Sri Lanka must not torture rejected asylum seekers
|Publication Date||17 June 2011|
|Cite as||Amnesty International, Sri Lanka must not torture rejected asylum seekers, 17 June 2011, available at: http://www.refworld.org/docid/4e0056032.html [accessed 27 August 2014]|
|Disclaimer||This is not a UNHCR publication. UNHCR is not responsible for, nor does it necessarily endorse, its content. Any views expressed are solely those of the author or publisher and do not necessarily reflect those of UNHCR, the United Nations or its Member States.|
The Sri Lankan authorities must refrain from any ill-treatment of a group of rejected asylum seekers who arrived in Colombo on Friday after being forcibly returned from the UK, Amnesty International said.
The 26 Sri Lankans, most of them Tamil, were reportedly taken for questioning on their arrival in the capital. Amnesty International believes that some of the returnees are at risk of torture.
The deportations come after a UK documentary, Sri Lanka's Killing Fields', exposed shocking new evidence of war crimes committed during the closing days of Sri Lanka's civil war in 2009.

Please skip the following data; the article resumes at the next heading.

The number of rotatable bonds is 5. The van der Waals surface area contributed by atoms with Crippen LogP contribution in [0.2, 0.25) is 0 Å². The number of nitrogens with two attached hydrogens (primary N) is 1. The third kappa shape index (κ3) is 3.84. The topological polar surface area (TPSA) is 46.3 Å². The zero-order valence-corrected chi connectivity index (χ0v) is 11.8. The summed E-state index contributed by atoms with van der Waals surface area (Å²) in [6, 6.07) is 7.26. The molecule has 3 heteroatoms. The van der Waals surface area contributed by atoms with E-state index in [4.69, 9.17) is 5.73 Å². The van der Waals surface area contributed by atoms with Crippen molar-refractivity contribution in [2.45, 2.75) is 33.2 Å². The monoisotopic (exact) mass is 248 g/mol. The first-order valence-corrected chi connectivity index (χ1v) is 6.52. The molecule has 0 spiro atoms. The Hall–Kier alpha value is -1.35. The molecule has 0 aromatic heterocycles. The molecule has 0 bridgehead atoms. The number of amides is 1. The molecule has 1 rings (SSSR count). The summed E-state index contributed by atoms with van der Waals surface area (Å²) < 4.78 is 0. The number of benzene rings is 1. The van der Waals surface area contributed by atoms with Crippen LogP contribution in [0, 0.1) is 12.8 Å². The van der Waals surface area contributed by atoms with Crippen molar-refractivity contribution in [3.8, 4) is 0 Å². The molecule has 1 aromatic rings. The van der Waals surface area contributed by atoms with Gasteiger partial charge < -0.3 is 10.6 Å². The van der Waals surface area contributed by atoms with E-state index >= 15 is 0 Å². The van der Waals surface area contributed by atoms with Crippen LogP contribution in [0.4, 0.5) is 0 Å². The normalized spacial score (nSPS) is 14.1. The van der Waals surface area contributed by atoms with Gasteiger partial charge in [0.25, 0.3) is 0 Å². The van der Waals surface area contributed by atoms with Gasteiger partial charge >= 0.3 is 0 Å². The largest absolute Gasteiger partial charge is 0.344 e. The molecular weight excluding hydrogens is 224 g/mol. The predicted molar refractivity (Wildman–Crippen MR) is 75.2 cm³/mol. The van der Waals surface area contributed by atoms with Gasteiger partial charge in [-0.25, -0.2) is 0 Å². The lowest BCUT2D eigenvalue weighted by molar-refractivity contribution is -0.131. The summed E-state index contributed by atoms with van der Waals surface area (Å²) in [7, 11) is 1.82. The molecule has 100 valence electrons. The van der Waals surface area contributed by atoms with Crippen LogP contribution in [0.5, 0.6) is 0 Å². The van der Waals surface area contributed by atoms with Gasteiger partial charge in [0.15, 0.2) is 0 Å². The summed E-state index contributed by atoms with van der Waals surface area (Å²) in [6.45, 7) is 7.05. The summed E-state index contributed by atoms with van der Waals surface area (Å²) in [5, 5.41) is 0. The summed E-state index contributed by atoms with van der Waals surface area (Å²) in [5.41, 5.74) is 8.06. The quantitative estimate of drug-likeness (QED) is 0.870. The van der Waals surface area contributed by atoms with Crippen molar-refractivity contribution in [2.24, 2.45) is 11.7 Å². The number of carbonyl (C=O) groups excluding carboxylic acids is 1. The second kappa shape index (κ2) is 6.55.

"The government of Sri Lanka have a history of arresting and detaining rejected Sri Lankan asylum seekers upon their return and we are aware of cases of people being tortured", said Yolanda Foster, Amnesty International's Sri Lanka researcher.
"It is deeply alarming to hear that these people may already have been detained, minutes after stepping off the plane in Colombo. The Sri Lankan authorities must ensure that the rejected asylum seekers are not subjected to any form of ill-treatment or torture, "she added.